AnonymousApril 3, 2017 at 9:21 pmPost count: 11
A lot of you may not know me, I tend to hang out in chat a fair bit 😉 but I still wanted to share in here. I hope that my story will help to inspire those of you that think they wont make it, or are struggling. I also like to share success, and today I feel very successful.
Just over a year ago, I started stalking these forums. I read and I read and I read and finally decided that it was about time I came out of denial and accept that I am an alcoholic. Moderation just didn’t work. Giving up for “30 day challenges” did not prove that I didn’t have a problem. I would always end up back where i started, and worse. This is a progressive disease…..
Well, I soon worked out that the mistakes I had made in the past, besides the denial, was thinking I could do it on my own. Coming here saved my life. I have made so many new friends, not one of them have I ever seen face to face, but that doesn’t matter. The common bond we all have is that we “get it’. We know what it is like to be an addict. Sure, the path we took to get there might be different but the common red thread is the same.
*insert shout out to my Addiction to Rehabilitation family here* I love you guys!! :You_Rock_
One day at a time, I can’t tell you how much that has helped me as well. Sobriety has given me the gift of living in the present. I no longer wish my life away. I appreciate the little things in life a lot more. In fact, I have a life now, rather than a pathetic existence that was not only upsetting me, but those that love me as well.
Loving myself – wow – now that was a huge one for me. I hated myself so much. Didn’t think I deserved to be happy and would actually sabotage happiness. Now I realise I deserve to be just as happy as anyone else does. I learnt to love myself and started to realise it doesn’t matter what people think of me. I don’t have to drown my sorrows when I think someone is judging me or agonising over something I might have said/done. What they think of me is their problem.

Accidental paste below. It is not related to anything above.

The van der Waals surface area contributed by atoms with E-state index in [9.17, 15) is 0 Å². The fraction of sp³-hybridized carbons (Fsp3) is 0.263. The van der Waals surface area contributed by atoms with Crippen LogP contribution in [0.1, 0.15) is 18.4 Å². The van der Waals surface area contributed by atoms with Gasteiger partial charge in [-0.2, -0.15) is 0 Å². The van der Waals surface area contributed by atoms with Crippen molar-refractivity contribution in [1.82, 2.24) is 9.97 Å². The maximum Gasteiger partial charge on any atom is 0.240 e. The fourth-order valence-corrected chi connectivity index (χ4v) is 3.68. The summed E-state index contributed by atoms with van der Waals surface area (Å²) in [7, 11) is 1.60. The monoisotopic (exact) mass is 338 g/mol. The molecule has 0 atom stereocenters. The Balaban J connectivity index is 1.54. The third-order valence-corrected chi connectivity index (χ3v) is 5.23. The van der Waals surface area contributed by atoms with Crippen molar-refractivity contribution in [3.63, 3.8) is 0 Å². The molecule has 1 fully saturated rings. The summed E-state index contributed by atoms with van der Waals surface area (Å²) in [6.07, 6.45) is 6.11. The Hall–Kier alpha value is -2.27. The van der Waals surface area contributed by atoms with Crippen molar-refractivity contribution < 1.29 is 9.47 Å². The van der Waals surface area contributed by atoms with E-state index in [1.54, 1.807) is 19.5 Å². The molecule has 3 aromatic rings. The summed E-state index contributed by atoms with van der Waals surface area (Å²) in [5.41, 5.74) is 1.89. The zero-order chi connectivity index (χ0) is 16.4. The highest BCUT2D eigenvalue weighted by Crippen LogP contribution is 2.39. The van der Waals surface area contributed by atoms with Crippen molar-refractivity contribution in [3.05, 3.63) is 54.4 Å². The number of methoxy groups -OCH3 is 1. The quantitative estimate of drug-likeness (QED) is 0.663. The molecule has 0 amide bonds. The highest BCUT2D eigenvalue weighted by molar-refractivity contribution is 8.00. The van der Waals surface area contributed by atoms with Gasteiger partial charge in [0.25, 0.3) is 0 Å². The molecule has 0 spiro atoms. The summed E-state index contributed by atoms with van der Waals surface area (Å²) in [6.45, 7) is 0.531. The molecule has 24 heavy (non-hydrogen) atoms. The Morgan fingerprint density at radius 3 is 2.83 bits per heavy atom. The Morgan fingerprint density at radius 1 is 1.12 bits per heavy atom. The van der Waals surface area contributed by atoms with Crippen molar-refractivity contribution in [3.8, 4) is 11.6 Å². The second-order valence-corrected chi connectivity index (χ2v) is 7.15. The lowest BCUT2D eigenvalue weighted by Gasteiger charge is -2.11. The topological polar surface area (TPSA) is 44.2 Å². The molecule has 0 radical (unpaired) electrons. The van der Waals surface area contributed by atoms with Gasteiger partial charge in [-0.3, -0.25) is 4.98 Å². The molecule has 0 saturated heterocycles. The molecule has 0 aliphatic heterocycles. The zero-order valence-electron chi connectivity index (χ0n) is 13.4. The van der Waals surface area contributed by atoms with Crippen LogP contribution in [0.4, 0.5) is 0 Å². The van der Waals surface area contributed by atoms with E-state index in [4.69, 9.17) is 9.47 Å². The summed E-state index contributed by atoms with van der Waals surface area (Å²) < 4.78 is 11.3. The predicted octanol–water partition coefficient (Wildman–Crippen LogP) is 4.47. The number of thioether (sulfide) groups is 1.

I can now look at myself in the mirror and not feel disgust. I wake up feeling wonderful. One of my work colleagues said to me once, “I feel sorry for you, when you wake up that’s as good as your day is going to get”. As much as he was joking, I didn’t have the heart to say “buddy, been where you have and I know where I would rather be”. It’s fabulous not having to wait til 2pm when I felt “alive” again, I feel alive 24/7 now 🙂
I am not going to lie, there were times in early sobriety when a drink seemed like a great idea, but as time has gone on I have come to realise that drinking is never the solution to the problem. In fact, if I remember correctly it generally made it worse. I am loving that fact that these days each decision I make is not clouded with alcohol and I know that if I decide to do something, it is because I want to. I can say no these days and not feel guilty.
Those drinking urges pass, trust me on that one. Just don’t give in to that “stinkin thinkin” and remember why you are doing this in the first place. Don’t dwell on the past too much but remember those things that you didn’t like about yourself when you drank/used. That would soon get me over the urges. I would just change the tape that played in my head.
My biggest personal challenge now is increasing my running at the gym (my new addiction). I am now running 5km x 3 times a week. Gosh I never thought I would be able to do that. I lift weights on the other 3 and rest on Saturday. There is nothing like jumping on that treadmill with my headphones in, playing some kind of thrashy tunes (hehe) and escaping.
Which leads me to music… oh boy, play that music loud in the lounge room and dance!!! Grab a sober life with both hands, stay on for the whole ride and don’t let go.. it’s worth it!!
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